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Leonardo Da Vinci

( Originally Published 1913 )



In taking up the career of Leonardo we come upon a very prince of painters. Born in the fortress of Vinci, not far from Florence, in 1452, his father was a nobleman, his mother a peasant. Born out of wedlock, he was taken by the father and given every opportunity for education. Long after he had become famous we find Leonardo having his mother interred with great pomp.

It was an easy matter to interest this young lad in study. All his life he remained curious, seeking out animals, insects, plants, people, and studying them all. It was perhaps unfor tunate that he was gifted in so many ways. Poet, scientist, engineer, sculptor, musician, painter-what could not this versatile man do? His restless nature prompted him to turn from one field of activity to another and the result was that few complete specimens of his work remain. In his day Leonardo was called a wizard; people felt that it was not natural for one man to know as much as he did. He computed the height of a tower by measuring its shadow and this in the minds of some proved conclusively that he was in league with the devil.

There is a tradition that when a boy Leonardo's father picked up a large piece of wood that had been cut from a fallen tree. As his son had already displayed considerable artistic ability, the father asked him to paint him something. The youth was seized with a desire to paint such a terrible scene that the beholder would be struck with dismay. Accordingly he chose the Medusa's head for his subject. For days he collected snakes and cared for them in his laboratory; every insect and crawling thing, each creature whose wings displayed curious colors-these were carefully gathered together and studied in all sorts of wriggling attitudes. Finally the head was done. Years later the Duke of Milan purchased it for a goodly sum, but it has long since disappeared.

Leonardo studied with the best artists of the age, but he soon surpassed them all. He was chosen by the Duke of Milan to dwell at his court, paint pictures, make bronze statues, draw up fortifications, and fill many functions. For twenty years he remained and here executed his masterpiece-The Last Supper. This is a subject which many have attempted to put on canvas or fresco; yet there is but one Last Supper, and that is Leonardo's. It was painted on the end wall in the refectory of a monastery in this northern city. Difficult indeed was the task of making a group of men around a table live, yet he who had undertaken the work was equal to it. He seized upon the moment when Christ said to his disciples: "One of you shall betray me!" In that little circle of friends the words fell like a thunderbolt. Who could do so? Each gives expression to his surprise-with one exception. Judas does not like the turn the conversation has taken. Already his hand is closed over the bag of silver. It was the psychological moment that appealed to Leonardo, who for months dreamed over his subject, and painted rapidly and fiercely at brief intervals.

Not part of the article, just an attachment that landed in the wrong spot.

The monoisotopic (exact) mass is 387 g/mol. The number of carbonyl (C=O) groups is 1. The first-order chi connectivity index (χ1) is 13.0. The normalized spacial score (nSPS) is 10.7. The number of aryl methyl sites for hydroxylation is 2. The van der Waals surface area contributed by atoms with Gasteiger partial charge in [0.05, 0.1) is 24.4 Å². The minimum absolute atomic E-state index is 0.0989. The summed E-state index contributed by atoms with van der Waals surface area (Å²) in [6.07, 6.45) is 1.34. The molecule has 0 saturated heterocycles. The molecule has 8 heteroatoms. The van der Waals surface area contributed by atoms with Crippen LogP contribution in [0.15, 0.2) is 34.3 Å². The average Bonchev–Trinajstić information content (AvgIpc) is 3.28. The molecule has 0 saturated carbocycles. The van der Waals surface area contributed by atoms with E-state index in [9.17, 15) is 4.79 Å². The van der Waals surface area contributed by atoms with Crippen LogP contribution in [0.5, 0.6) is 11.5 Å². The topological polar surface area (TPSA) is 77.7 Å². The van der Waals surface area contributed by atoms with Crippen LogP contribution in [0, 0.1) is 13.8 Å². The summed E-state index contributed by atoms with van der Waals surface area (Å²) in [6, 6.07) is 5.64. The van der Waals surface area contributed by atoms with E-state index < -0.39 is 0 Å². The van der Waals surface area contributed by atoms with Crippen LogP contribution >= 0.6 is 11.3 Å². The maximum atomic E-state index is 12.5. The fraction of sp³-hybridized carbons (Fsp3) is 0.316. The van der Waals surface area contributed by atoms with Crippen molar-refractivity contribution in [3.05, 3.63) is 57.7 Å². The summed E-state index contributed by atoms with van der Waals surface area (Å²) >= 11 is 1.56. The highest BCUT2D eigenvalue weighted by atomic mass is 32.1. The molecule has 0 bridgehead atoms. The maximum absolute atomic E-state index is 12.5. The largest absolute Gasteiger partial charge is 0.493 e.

Unfortunately the great mind that grappled with all the problems of his day could not stay for details. The plaster was not properly prepared for the paint, and in a comparatively short time began to flake off. The soldiers of Napoleon stabled their horses in the monastery wherein this wonderful example of human genius was treasured, and amused themselves by throwing stones at the heads of the twelve apostles. Today one has to imagine what the picture must once have been. Happily, a copy of it was made before time and man had done their worst, and from this copy one can divine what the original must once have been.

In the Louvre today we may see another of Leonardo's great pictures-Mona Lisa, of all portraits most frequently mentioned. Four years the artist labored with it; even then he said it was unfinished. Her smile has been the admiration and despair of artists. Character readers have sought in vain to fathom its meaning. Aptly has it been said that he who solves it will have penetrated the secret which lies at the heart of nature. In strong contrast to pictures which lay hold of merely the physical-as for example, some of Rubens'-this imprint of mind upon the features of an animated being must always stand forth impressively.



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